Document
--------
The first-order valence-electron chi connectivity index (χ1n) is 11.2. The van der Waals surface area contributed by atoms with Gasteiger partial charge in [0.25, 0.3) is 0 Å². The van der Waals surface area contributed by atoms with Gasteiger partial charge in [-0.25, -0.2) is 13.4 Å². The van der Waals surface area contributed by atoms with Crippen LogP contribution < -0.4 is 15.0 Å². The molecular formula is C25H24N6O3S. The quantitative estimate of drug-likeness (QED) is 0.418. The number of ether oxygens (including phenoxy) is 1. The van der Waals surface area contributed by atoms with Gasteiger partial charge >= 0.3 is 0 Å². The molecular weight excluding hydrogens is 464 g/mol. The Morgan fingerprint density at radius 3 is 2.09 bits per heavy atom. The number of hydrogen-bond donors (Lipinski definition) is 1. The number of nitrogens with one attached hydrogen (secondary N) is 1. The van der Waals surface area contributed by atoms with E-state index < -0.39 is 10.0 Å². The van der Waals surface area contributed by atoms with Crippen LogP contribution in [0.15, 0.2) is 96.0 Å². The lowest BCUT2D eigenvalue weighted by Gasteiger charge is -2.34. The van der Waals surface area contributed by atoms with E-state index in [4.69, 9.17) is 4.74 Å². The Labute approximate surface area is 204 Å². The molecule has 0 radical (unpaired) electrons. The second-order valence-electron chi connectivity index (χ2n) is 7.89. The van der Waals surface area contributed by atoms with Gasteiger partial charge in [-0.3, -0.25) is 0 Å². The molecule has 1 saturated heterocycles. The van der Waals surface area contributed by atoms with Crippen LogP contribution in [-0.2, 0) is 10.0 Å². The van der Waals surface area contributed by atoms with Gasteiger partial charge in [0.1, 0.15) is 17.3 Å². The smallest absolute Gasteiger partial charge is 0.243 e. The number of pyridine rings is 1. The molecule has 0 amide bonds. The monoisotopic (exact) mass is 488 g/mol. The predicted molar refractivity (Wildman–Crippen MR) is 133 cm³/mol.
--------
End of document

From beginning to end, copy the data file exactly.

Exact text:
The first-order valence-electron chi connectivity index (χ1n) is 11.2. The van der Waals surface area contributed by atoms with Gasteiger partial charge in [0.25, 0.3) is 0 Å². The van der Waals surface area contributed by atoms with Gasteiger partial charge in [-0.25, -0.2) is 13.4 Å². The van der Waals surface area contributed by atoms with Crippen LogP contribution < -0.4 is 15.0 Å². The molecular formula is C25H24N6O3S. The quantitative estimate of drug-likeness (QED) is 0.418. The number of ether oxygens (including phenoxy) is 1. The van der Waals surface area contributed by atoms with Gasteiger partial charge >= 0.3 is 0 Å². The molecular weight excluding hydrogens is 464 g/mol. The Morgan fingerprint density at radius 3 is 2.09 bits per heavy atom. The number of hydrogen-bond donors (Lipinski definition) is 1. The number of nitrogens with one attached hydrogen (secondary N) is 1. The van der Waals surface area contributed by atoms with E-state index < -0.39 is 10.0 Å². The van der Waals surface area contributed by atoms with Crippen LogP contribution in [0.15, 0.2) is 96.0 Å². The lowest BCUT2D eigenvalue weighted by Gasteiger charge is -2.34. The van der Waals surface area contributed by atoms with E-state index in [4.69, 9.17) is 4.74 Å². The Labute approximate surface area is 204 Å². The molecule has 0 radical (unpaired) electrons. The second-order valence-electron chi connectivity index (χ2n) is 7.89. The van der Waals surface area contributed by atoms with Gasteiger partial charge in [-0.3, -0.25) is 0 Å². The molecule has 1 saturated heterocycles. The van der Waals surface area contributed by atoms with Crippen LogP contribution in [-0.2, 0) is 10.0 Å². The van der Waals surface area contributed by atoms with Gasteiger partial charge in [0.1, 0.15) is 17.3 Å². The smallest absolute Gasteiger partial charge is 0.243 e. The number of pyridine rings is 1. The molecule has 0 amide bonds. The monoisotopic (exact) mass is 488 g/mol. The predicted molar refractivity (Wildman–Crippen MR) is 133 cm³/mol.